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The Department of Public Safety has fired Sgt. Juan Maldonado, one of the state troopers who responded to the May school shooting in Uvalde that left 21 dead.
Maldonado is the latest law enforcement official — and the first state police officer — to be fired in the wake of the deadliest school shooting in Texas history, during which more than 300 officers from agencies across the state waited more than an hour to breach a door and kill the shooter.
Maldonado was the highest-ranking state trooper to initially respond to the May 24 shooting. Body-camera footage released by the Uvalde Police Department shows that at least one DPS officer — Maldonado — was outside of the school within four minutes of the shooting.
After the gunman fired more than 100 rounds, Uvalde Police Sgt. Eduardo Canales, a commander of the local SWAT team, stumbled outside. With blood on his hands after a bullet fired by the gunman grazed his ear, he encountered Maldonado.
“Dude, we got to get in there,” Canales told Maldonado, who, according to DPS, drove one of his closest friends, Ruben Ruiz, a Uvalde school district police officer, to the campus that morning. Ruiz’s wife was a teacher at the school.
“DPS is sending people,” Maldonado replied.
Eleven minutes later, Ruiz told officers that his wife had called him and said she had been shot. But officers continued to treat the situation as if they were dealing with a barricaded suspect instead of an active shooter. According to law enforcement doctrine, active shootings require that the first action by officers, no matter their rank, should be to immediately “stop the killing.”
Maldonado was a 23-year veteran of the state agency and a public information officer for the region. He is the latest law enforcement official to lose his job over the botched response to the school shooting.
A spokesperson for DPS said Maldonado was sacked at the end of a formal investigation and has the opportunity to appeal. Neither Maldonado nor his attorney could be reached for comment late Friday.
State troopers outnumbered local law enforcement 2 to 1 outside Robb Elementary, but in the aftermath of the massacre, DPS officials carefully shaped the narrative to cast local authorities as incompetent.
Earlier this year, DPS Director Steve McCraw told lawmakers that the time it took for law enforcement to rescue teachers and students at the elementary school was an “abject failure.” He said Pete Arredondo, who was the Uvalde schools police chief at the time of the shooting, was the incident commander at the scene. That’s something Arredondo has disputed. McCraw called Arredondo the only obstacle between armed police and the teenage shooter.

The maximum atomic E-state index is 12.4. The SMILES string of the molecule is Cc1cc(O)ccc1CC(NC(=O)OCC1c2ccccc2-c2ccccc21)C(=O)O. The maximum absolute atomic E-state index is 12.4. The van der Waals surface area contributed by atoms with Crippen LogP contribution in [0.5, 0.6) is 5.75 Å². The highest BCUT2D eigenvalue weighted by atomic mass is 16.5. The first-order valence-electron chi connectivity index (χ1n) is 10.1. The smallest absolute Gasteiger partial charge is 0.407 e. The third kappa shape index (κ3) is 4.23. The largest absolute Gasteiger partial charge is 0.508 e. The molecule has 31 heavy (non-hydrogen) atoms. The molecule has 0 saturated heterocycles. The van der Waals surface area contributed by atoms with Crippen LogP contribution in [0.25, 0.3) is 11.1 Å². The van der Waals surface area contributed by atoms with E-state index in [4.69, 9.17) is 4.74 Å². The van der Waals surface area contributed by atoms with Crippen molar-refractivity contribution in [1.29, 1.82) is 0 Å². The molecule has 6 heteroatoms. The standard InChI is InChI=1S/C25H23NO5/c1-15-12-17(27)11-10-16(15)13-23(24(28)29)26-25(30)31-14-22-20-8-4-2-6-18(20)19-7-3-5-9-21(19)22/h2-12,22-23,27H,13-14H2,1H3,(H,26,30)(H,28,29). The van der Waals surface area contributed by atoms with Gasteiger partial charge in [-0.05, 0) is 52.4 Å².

“I’m reluctant to encourage or even think of any situation where you’d want some level of hierarchy where a larger police department gets to come in and take over,” McCraw said in June.
Weeks later, a Texas House committee investigation into the shooting and police response found that law enforcement descended upon the school in a chaotic, uncoordinated scene that lasted for more than an hour. The group was devoid of clear leadership, basic communications and sufficient urgency to take down the gunman, the report said.
The investigators said that in the absence of a strong incident commander, another officer could have stepped up to the task.
“These local officials were not the only ones expected to supply the leadership needed during this tragedy,” the report said. “Hundreds of responders from numerous law enforcement agencies — many of whom were better trained and better equipped than the school district police — quickly arrived on the scene.”
In September, as scrutiny of state troopers’ role in the botched police response mounted in the months after the shooting, McCraw said that he wished DPS officers had seized control of the operation. He also said he would resign if his troopers had “any culpability” in the flawed police response to the shooting.
According to an investigative record obtained by The Texas Tribune, Maldonado told investigators he was focused on maintaining the perimeter of an external school building as other officers waited to confront the gunman.
“My focus was saving kids, saving whoever I could save, because it was just a horrible situation,” he said. “Now if someone gave me a command … and they told me, ‘Hey you need to go here,’ I’m going to follow that instruction because that’s what I’m told to do and I’m going to follow my orders.”
In September, the agency announced that seven officers, including two command staff, had been referred to the internal affairs division to investigate their conduct during the shooting.
Earlier this month, school officials suspended the entire district police department after protesters held a dayslong protest outside the Uvalde school district administrative building during which demonstrators called for the removal of all of its officers until investigations into the police department’s response to the shooting are complete.
That suspension of the small police force came on the heels of school officials firing a recently hired district police officer after it became public that she was one of the first state troopers to arrive at Robb Elementary School on May 24.
In August, the school district fired Arredondo, who was widely criticized for his response to the shooting.
District Superintendent Hal Harrell announced his retirement earlier this month
For months, some family members of shooting victims called for Harrell’s resignation, arguing that he and other school officials should be held responsible for failing to prepare for a school shooting.
Jinitzail Hernández contributed to this story.